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cPTPRO protein is developmentally regulated in embryonic chick brain. 20 μg of brain P2 fractions from E5, E7, E10, E14, E18, and E21 was separated by SDS-PAGE and subjected to Western blot analysis using affinity-purified anti-cPTPRO antibody. (A) cPTPRO migrated with an apparent molecular mass of 180 kD (arrow). Note the increase in expression from E5 to E10 and the decrease after E14. (B) Quantitative analysis from three independent experiments. Data were plotted as a percentage of the levels at E10 ± SEM.
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fig1: cPTPRO protein is developmentally regulated in embryonic chick brain. 20 μg of brain P2 fractions from E5, E7, E10, E14, E18, and E21 was separated by SDS-PAGE and subjected to Western blot analysis using affinity-purified anti-cPTPRO antibody. (A) cPTPRO migrated with an apparent molecular mass of 180 kD (arrow). Note the increase in expression from E5 to E10 and the decrease after E14. (B) Quantitative analysis from three independent experiments. Data were plotted as a percentage of the levels at E10 ± SEM.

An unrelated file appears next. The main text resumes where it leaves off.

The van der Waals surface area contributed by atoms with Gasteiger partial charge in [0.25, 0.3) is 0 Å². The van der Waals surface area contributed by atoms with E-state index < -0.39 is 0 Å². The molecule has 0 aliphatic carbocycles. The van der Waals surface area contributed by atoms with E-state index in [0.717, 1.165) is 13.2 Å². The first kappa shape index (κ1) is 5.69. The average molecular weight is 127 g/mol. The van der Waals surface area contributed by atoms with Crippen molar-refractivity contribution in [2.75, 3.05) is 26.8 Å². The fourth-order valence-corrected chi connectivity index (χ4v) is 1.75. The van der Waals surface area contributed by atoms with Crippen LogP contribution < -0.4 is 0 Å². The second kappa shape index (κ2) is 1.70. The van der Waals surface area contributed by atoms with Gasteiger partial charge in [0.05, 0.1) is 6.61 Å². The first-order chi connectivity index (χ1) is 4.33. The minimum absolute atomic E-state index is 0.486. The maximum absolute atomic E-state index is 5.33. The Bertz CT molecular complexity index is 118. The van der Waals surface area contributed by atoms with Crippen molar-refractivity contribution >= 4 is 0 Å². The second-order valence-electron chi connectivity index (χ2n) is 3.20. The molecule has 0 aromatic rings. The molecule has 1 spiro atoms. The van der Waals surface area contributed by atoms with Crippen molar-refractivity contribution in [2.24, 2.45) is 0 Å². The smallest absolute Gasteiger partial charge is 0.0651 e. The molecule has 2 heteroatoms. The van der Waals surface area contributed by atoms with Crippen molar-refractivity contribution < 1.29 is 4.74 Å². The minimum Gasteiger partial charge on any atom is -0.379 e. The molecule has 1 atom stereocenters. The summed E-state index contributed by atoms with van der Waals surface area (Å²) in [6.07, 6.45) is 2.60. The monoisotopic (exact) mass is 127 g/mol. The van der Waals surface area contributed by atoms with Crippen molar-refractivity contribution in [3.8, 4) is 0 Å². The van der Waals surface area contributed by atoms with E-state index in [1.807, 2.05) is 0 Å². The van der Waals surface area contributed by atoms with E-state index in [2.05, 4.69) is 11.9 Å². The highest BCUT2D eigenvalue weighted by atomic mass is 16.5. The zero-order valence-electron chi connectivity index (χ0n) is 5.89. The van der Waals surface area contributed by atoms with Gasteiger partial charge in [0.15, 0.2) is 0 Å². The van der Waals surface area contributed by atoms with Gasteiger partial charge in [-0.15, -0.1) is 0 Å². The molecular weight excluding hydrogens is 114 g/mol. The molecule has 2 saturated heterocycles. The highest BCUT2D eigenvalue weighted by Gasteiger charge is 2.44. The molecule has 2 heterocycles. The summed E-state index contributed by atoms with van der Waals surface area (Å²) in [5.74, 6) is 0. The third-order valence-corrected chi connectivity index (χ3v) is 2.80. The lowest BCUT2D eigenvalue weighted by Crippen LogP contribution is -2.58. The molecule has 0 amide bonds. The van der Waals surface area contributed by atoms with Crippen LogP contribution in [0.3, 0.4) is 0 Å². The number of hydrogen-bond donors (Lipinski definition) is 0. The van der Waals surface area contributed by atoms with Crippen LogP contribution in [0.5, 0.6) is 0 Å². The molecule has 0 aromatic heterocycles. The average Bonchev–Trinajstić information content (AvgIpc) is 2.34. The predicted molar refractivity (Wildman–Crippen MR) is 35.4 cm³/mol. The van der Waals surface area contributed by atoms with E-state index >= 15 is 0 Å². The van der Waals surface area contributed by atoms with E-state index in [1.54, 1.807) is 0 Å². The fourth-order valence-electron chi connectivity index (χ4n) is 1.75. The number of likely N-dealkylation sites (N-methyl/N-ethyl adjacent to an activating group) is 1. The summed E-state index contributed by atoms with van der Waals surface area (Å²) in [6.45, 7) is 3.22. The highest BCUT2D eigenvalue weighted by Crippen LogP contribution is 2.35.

Mentions: cPTPRO mRNA is upregulated between embryonic days 8 (E8) and 13 (E13) in chick brain, coinciding with the major period of axon outgrowth (Bodden and Bixby, 1996). To determine if cPTPRO protein expression follows this pattern, we used an antibody to a fusion protein from the ECD of cPTPRO (Ledig et al., 1999b) to probe Western blots of membrane fractions from chick brain. This antibody recognized a specific cPTPRO band at 180 kD that was not present in membranes from liver or muscle (unpublished data). This size is similar to that seen for cPTPRO orthologues in other species (Tagawa et al., 1994; Thomas et al., 1994; Wiggins et al., 1995), and is the size encoded by the full-length cDNA when expressed in transfected COS cells (unpublished data). As the predicted protein encoded by the PTPRO cDNA is 141 kD (Bodden and Bixby, 1996), our data are consistent with a high degree of glycosylation. PTPRO expression in brain was low at E5, increased dramatically between E7 and E10, then declined after E14, consistent with our previous findings for mRNA expression (Fig. 1) . This pattern is similar to that suggested by immunofluorescence experiments in retina and tectum, and is consistent with our hypothesis that cPTPRO plays a role in axon outgrowth during development.